​Slips, trips and falls are one of the primary risk exposures at FSU.  Both General Liability (third party claims) and Workers' Compensation (injured employees) Insurance claims for slips, trips and falls are generally the most frequent and costly that occur at FSU.  FSU is not alone when considering these types of claims causes.  According to the National Center for Injury Prevention and Control, in the U.S., there are more than 8.7 million people injured from slip, trip and fall incidents every year. The most common injuries are joint injuries, typically to the wrist, elbow, shoulder and knee. Back injuries also occur often. These types of injuries affect every aspect of business, from employees to contractors, visitors and the public.

The Zurich Services Corporation has developed a simple "slip, trip and fall assessment guide", a framework to evaluate and assess the potential risk associated with these types of accidents. To access the guide click on the link below.

Slip, Trip and Fall Assessment Guide

July 21
CSB Requests - ACS Delivers: A Tool to Improve Safety in Research Laboratories

Our FSU Laboratory Safety Officer, Janice Dodge served on the task force for this ACS Committee and directly contributed key portions of this document from tools that she developed for use at our own University.

Report: Texas Tech University Chemistry Lab Explosion
Recommendation Number(s): 2010 5 I TX R2
Date Issued: September 30, 2011 (released October 19, 2011)
Recipient: American Chemical Society (ACS)
New Status: Closed – Exceeds Recommended Action
Date of Status Change: Pending Board vote

Recommendation Text(s): Develop good practice guidance that identifies and describes methodologies to assess and control hazards that can be used successfully in a research laboratory.

Board Status Change Decision

  1. Rationale for Recommendation

    On January 7, 2010, a graduate student within the Chemistry and Biochemistry Department at Texas Tech University (TTU) was severely injured after the chemical he was working with unexpectedly detonated. The CSB’s investigation found that the physical hazards of the student’s research were not effectively assessed and controlled, and that comprehensive hazard evaluation guidance for research laboratories did not exist. The non-profit American Chemical Society (ACS) has published several widely-accessed publications related to safety and health as it relates to chemistry; therefore, the Board recommended that ACS develop guidance for assessing and controlling hazards in research laboratories.

  2. Response to the Recommendation

    On May 28, 2015, the ACS published a draft second document: Identifying and Evaluating Hazards in Research Laboratories: Guidelines developed by the Hazards Identification and Evaluation Task Force of the American Chemical Society’s Committee on Chemical Safety.1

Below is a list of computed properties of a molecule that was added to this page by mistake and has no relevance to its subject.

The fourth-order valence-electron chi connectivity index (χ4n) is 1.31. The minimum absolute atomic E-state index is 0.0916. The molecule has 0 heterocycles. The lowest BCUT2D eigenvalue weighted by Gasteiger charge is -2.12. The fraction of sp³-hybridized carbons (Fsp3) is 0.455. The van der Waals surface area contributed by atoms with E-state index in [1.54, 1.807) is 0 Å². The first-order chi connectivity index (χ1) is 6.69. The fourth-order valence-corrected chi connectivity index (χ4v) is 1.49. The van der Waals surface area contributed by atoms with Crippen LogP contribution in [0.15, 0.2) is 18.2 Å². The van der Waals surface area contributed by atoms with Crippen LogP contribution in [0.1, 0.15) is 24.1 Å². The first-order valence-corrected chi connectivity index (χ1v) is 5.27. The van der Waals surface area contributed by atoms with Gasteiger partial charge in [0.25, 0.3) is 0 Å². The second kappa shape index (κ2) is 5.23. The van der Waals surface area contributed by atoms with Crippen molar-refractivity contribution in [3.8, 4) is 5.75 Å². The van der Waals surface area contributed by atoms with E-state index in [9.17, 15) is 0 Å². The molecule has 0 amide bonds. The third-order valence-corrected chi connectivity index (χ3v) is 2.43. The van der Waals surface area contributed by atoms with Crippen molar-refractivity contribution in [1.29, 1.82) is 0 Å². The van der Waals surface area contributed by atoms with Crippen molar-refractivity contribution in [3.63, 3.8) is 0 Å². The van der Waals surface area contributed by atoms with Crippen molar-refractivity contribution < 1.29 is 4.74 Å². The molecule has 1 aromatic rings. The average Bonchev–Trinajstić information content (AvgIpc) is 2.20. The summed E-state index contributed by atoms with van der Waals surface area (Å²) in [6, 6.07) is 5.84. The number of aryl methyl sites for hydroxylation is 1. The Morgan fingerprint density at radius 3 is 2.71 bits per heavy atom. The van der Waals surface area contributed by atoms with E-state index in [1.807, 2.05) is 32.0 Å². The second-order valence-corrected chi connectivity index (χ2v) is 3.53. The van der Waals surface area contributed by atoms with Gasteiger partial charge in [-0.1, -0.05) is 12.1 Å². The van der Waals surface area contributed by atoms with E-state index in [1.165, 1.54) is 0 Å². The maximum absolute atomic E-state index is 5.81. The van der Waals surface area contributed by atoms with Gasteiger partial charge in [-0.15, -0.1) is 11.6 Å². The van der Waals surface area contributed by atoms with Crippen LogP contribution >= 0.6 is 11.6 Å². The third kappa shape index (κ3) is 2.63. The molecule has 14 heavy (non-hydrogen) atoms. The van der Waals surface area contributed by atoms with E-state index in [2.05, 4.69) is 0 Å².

The scope of the ACS document indicates that it is intended for use for laboratory researchers “without deference to where they are in their careers” all with “varied approaches to learning and experimental design and who may require different kinds of assessment tools.”

    The document identifies and describes in detail five different methodologies for “identification of hazards, analysis of the risks presented by each hazard [and] a selection of controls that will allow the work to be done safely”: Chemical Safety Levels/Control Banding, Job Hazard Analysis, What-if Analysis, Checklists and Structured Development of Standard Operating Procedures.

    The document also addresses the variable nature of the work conducted within research laboratories and provides practical examples of changes that might require a hazard analysis, discusses factors that affect recognition of change and provides organizational strategies for ensuring recognition of, and appropriate response to, significant changes in research environments. Consistent with the CSB’s case study, the document emphasizes the importance of both reporting and discussing “incidents, near misses, and close calls.” The ACS’s publication emphasizes the importance of striving for continuous improvement by identifying lessons learned during the course of work, and using lessons learned to inform future hazard evaluations.

    1 Available at:

  3. Board Analysis and Decision

    ACS’s document, Identifying and Evaluating Hazards in Research Laboratories, exceeds the CSB Recommendation No. 2010-05-I-TX-R2. The thoroughness of the publication, accompanied by the additional publication on safety culture, is beyond what the CSB requested in its recommendation. Therefore, the Board voted to change the status of the CSB’s Recommendation No. 2010-5-I-TX-R2 to: “Closed- Exceeds Recommended Action.”